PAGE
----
- Marvel Studios
- Warning: There are spoilers ahead for “Avengers: Endgame.”
- INSIDER interviewed “Captain Marvel” producer Mary Livanos and comic-book writer and “Captain Marvel” consultant Kelly Sue DeConnick ahead of the film’s release on digital (May 28) and Blu-ray (June 11) at the espnW Summit in New York City.
- Livanos and DeConnick discussed what bringing the superhero to screen meant, why Carol Danvers wasn’t called by her superhero name in “Captain Marvel,” and the shorter hair Danvers unexpectedly rocked in “Avengers: Endgame.”
- Visit INSIDER’s homepage for more stories.
Captain Marvel made her appearance into the Marvel Cinematic Universe in March, crushing box-office expectations with a billion-dollar movie. She appeared again in April’s $2-billion-hit “Endgame.”
Ahead of the release of “Captain Marvel” on digital (May 28) and Blu-ray (June 11), INSIDER sat down with “Captain Marvel” producer and Marvel Studios director of production and development, Mary Livanos, and comic-book writer and “Captain Marvel” consultant Kelly Sue DeConnick during the espnW Summit in New York City.
INSIDER asked Livanos and DeConnick about the long road to get Carol Danvers on the big screen, why Danvers wasn’t called her superhero name on screen until a “Spider-Man: Far From Home” trailer, and how Danvers’ short hair in “Endgame” came about. The latter is a “sore spot” for DeConnick who received a lot of flak from readers when Danvers was given short hair on the cover her comic run.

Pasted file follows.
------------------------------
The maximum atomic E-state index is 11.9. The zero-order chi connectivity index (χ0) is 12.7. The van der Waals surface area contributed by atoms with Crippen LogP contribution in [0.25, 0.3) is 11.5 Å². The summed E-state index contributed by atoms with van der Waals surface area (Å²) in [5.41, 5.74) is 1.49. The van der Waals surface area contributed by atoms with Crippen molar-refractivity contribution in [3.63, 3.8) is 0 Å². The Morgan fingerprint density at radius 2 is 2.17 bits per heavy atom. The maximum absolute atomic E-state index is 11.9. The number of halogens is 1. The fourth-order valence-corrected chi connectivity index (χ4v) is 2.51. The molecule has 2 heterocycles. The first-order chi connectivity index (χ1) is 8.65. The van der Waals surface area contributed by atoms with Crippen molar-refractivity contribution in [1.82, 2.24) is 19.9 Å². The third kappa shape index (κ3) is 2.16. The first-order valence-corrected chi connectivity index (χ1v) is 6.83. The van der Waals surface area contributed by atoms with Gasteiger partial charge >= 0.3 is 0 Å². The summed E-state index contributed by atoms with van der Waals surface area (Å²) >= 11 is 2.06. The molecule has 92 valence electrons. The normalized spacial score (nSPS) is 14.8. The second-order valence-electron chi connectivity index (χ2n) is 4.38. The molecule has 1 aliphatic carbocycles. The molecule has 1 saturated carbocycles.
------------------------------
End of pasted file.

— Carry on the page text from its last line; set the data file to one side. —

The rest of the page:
We also asked whether or not one of Disney’s eight untitled Marvel movies may be a sequel to “Captain Marvel,” but it’s clear those working on the Marvel Cinematic Universe are very tight-lipped and very careful on selecting the right words to navigate some tough questions.
On seeing ‘Captain Marvel’ overperform at the box office and gross over $1 billion worldwide.
Kirsten Acuna: What was your reaction to seeing Captain Marvel on the big screen? I don’t think anyone expected it to be this billion-dollar movie, but clearly people want female superheroes.
Kelly Sue DeConnick: I remember seeing online, [people thought] now it’s going to open at $110 [million]. They think it might open at $120 [million]. Oh, it’s not going to do $120 [million]. Keep expectations low, expectations low. What’s it going to end up doing? $150 million?